Tuesday, May 1, 2012

Ghost towns

Day 17. After breakfast at the Kix 66 Cafe in Tucumcari and after one last group photo, we head east again toward the Texas state line. It's sad to leave the Blue Swallow Motel but Amarillo is calling. Everyone can feel the end of the ride is near. 

I haven't been writing much about the cycling challenges because they are scarce. Since Grants the wind has blown strongly from west to east. We've had plenty of help crossing New Mexico. 

Our first stop this morning was a ranch 14 miles east of Tucumcari.  The rancher started a folk art project involving shoes. All his fenceposts seem to have a shoe fastened on top. They're his old shoes and our best guess is they represent kicks on Route 66. We're here to help attach a new batch of shoes. It's a welcome respite from the rigorous work of harnessing a tailwind.
10 miles down the road we cluster once again around the van for cookies, bananas, and Gatorade. To the south along a low ridge wind turbines are visible. There was a huge one right in Tucumcari as well. Looking around at this flat land that goes on forever, you start to wonder - how do people live out here? What is the economy based on? The last few generations the economic mainstay has been cattle ranching, and of course traffic from the railroad and Route 66. As one Tucumcarian said yesterday, it just doesn't rain here. There's a drought going on but even so. Without rain it's tough to farm. I don't know much about wind power, but wind seems to be abundant here in eastern New Mexico. Lucky us!

According to a couple of cyclists who have done this route before, in 2009 the wind blew the other direction, in their faces. In that case today would have been an entirely different experience. To generate wind power, there's no need to be as lucky as we are, for the wind to blow in exactly the right direction. The turbine adjusts. 

As the morning spins on, it becomes clearer that the theme of today's ride is ghost towns. 4 of them: Cedar Hill (near the shoe ranch), San Jon, Glen Rio, Bard.

The road narrows from four lanes through San Jon to two. Then a car up ahead has the telltale plume of dust coming from its wheels. More dirt. Veronica is looking at her rear tire by the roadside. A moment later she rides up alongside and reports that her rear tire has a bulge in the tread. I can hear it thumping a rhythm as the wheel spins. My instinct is to get far away from that tire! A bulge like that is a terminal condition that can cause a blowout. She heads for the interstate, conveniently located just to our left. Her odds are better on pavement.

Lon warned us this morning that the condition of the dirt route is variable, depending on the year. Sometimes it has deep sand just like a beach. Sometimes it is completely rideable. We're going to find out... Hans, Vic, Thea, and I head east. I'm certain we will find sand and plenty of it. It's been a very dry year.  
The light-colored stuff is the old roadbed.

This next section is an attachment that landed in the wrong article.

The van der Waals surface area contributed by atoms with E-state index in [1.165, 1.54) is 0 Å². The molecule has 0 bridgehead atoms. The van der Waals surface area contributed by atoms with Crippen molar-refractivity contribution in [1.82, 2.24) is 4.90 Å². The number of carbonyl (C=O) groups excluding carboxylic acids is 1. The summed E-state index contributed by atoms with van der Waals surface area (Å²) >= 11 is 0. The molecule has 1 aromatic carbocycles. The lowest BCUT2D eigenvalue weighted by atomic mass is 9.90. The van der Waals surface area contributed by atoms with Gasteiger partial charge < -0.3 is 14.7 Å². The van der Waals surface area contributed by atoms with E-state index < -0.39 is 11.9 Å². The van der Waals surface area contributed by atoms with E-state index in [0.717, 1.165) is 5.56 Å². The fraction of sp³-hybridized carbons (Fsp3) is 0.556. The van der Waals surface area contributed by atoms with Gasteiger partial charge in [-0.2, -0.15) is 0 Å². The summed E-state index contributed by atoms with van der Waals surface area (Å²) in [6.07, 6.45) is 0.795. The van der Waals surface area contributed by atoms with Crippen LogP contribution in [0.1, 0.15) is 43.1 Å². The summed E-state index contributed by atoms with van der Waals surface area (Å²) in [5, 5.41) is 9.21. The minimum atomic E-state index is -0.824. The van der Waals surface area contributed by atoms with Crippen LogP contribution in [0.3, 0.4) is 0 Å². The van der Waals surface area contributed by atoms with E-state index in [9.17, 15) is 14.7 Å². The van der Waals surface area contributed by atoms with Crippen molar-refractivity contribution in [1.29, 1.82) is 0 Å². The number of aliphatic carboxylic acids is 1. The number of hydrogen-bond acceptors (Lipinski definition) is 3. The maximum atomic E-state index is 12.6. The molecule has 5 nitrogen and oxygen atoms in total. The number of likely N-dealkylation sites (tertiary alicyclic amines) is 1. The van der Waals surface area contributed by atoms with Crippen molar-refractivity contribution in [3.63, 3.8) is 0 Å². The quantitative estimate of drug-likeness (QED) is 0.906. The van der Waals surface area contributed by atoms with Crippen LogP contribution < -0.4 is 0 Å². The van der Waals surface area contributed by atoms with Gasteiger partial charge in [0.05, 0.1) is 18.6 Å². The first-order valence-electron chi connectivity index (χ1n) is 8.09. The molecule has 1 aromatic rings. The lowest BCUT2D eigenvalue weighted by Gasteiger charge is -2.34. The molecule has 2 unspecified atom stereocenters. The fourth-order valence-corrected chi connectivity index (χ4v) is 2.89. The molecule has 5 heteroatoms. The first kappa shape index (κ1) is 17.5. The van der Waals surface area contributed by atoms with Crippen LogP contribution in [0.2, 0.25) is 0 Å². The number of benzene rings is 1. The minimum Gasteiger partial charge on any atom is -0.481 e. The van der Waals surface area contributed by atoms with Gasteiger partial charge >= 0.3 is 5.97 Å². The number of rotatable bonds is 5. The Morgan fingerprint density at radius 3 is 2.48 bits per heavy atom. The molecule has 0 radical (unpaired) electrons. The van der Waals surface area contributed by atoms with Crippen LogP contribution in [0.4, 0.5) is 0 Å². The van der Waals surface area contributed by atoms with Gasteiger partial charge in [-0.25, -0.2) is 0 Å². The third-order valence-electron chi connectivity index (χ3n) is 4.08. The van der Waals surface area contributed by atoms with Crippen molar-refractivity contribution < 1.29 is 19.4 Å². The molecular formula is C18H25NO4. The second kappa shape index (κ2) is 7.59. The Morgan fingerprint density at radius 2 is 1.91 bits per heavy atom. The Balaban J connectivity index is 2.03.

As we ride mile after mile, I get more cautious, waiting for the killer sand. Mile after mile requires strategy and watchfulness, but so far so good. Long miles of graded roadbed with some gravel. The cars that travel this road today go a long way to making it rideable on a bike. The tires clear sand and gravel in their wake. When the surface gets worse, I just switch left or right to the other tire track. 

Just after the ghost town of Bard a handmade sign says "Access to I-40 5 miles". Glen Rio, another ghost town, is on the other side. There's cattle ranches out here, but not that much traffic between the two these days. With my rear tire fishtailing around, it becomes more challenging to stay upright. Still doable, though. I can see the fishtail tracks of Hans, Vic, and Thea in the sand.

The van is waiting in old Glen Rio. Veronica has just pulled up, so we don't have to send the posse. Her tire lasted for all but the last 3 miles, when it picked up one of those friendly wires and went flat. She hitched a ride to the van and is busy putting on a different tire.

Some say Glen Rio is already in Texas. But it seems like we cross into Texas one half-mile down the road. The big difference is, it's flatter and there's no barbed wire to negotiate when crossing over from a frontage road.

At the state line. Route 66 on the right, I-40 on the left.
The wind is still our friend, pushing us quickly to the MidPoint Cafe. We have come 1139 miles since leaving Santa Monica. Time for lunch!

Gerd on a good day for the recumbent trike.
Replicas of the original midpoint signs.
Adrian, TX where the cafe is located, is a bit of a ghost town itself. The semis roar by happily on the interstate, destinations unknown.

The last 15 miles pass in less than an hour, bringing us to Vega. Vega is just a small farming crossroads, with Amarillo only 35 miles down the road. Of course we can already see the signs for the Big Texan on I-40. Did I really ride the miles today and yesterday? They feel like a gift. But anyway, we're almost there...


  1. Did you plan ahead of time to make the shoe stop? How neat. :)
    Oh, I remember Glenrio...we nearly got stuck there! And Adrian. I remember the Dynamite Museum there, and the ugly pie.

  2. Hi Rachel, the rancher approached Lon in the gallery in Tucumcari when we were there. That's the gallery of mural artist Doug Quarles. They just cooked up the idea then. One thing I really like about Route 66 is the collaborative setup of many of the art projects. Public art is pretty rare where I live, as are collaborative projects. It feels inviting. It also gives us the chance to see what other people contribute. I wonder if these qualities are a result of Route 66 being "abandoned". In areas where space is expensive and there's lots of competition for wealth, you don't see many collaborative or public projects.